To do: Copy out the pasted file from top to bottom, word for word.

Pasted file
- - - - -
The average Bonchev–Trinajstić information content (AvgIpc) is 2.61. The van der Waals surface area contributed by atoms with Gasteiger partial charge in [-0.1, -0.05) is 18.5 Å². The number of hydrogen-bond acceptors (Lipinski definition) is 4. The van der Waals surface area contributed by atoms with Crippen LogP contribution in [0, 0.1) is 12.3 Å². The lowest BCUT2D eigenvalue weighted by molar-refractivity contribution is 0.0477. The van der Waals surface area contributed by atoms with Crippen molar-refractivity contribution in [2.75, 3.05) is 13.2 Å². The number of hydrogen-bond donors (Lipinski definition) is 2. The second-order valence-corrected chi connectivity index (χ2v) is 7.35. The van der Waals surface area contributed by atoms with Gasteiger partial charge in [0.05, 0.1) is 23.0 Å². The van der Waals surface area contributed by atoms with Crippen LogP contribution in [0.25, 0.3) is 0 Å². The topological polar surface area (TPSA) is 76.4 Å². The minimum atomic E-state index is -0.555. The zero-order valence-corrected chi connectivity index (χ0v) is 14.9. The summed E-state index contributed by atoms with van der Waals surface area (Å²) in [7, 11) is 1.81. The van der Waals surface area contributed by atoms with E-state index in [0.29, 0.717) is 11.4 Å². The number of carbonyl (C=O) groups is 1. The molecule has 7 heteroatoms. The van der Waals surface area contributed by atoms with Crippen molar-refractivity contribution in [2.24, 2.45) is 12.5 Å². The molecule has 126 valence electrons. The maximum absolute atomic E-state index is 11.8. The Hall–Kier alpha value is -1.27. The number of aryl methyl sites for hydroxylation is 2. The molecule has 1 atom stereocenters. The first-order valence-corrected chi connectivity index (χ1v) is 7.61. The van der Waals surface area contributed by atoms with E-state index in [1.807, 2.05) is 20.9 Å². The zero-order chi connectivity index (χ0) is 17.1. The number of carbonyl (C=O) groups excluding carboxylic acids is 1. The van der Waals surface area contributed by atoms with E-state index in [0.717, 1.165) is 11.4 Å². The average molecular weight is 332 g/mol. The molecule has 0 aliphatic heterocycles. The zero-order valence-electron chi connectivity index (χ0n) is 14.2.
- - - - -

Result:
The average Bonchev–Trinajstić information content (AvgIpc) is 2.61. The van der Waals surface area contributed by atoms with Gasteiger partial charge in [-0.1, -0.05) is 18.5 Å². The number of hydrogen-bond acceptors (Lipinski definition) is 4. The van der Waals surface area contributed by atoms with Crippen LogP contribution in [0, 0.1) is 12.3 Å². The lowest BCUT2D eigenvalue weighted by molar-refractivity contribution is 0.0477. The van der Waals surface area contributed by atoms with Crippen molar-refractivity contribution in [2.75, 3.05) is 13.2 Å². The number of hydrogen-bond donors (Lipinski definition) is 2. The second-order valence-corrected chi connectivity index (χ2v) is 7.35. The van der Waals surface area contributed by atoms with Gasteiger partial charge in [0.05, 0.1) is 23.0 Å². The van der Waals surface area contributed by atoms with Crippen LogP contribution in [0.25, 0.3) is 0 Å². The topological polar surface area (TPSA) is 76.4 Å². The minimum atomic E-state index is -0.555. The zero-order valence-corrected chi connectivity index (χ0v) is 14.9. The summed E-state index contributed by atoms with van der Waals surface area (Å²) in [7, 11) is 1.81. The van der Waals surface area contributed by atoms with E-state index in [0.29, 0.717) is 11.4 Å². The number of carbonyl (C=O) groups is 1. The molecule has 7 heteroatoms. The van der Waals surface area contributed by atoms with Crippen molar-refractivity contribution in [2.24, 2.45) is 12.5 Å². The molecule has 126 valence electrons. The maximum absolute atomic E-state index is 11.8. The Hall–Kier alpha value is -1.27. The number of aryl methyl sites for hydroxylation is 2. The molecule has 1 atom stereocenters. The first-order valence-corrected chi connectivity index (χ1v) is 7.61. The van der Waals surface area contributed by atoms with E-state index in [1.807, 2.05) is 20.9 Å². The zero-order chi connectivity index (χ0) is 17.1. The number of carbonyl (C=O) groups excluding carboxylic acids is 1. The van der Waals surface area contributed by atoms with E-state index in [0.717, 1.165) is 11.4 Å². The average molecular weight is 332 g/mol. The molecule has 0 aliphatic heterocycles. The zero-order valence-electron chi connectivity index (χ0n) is 14.2.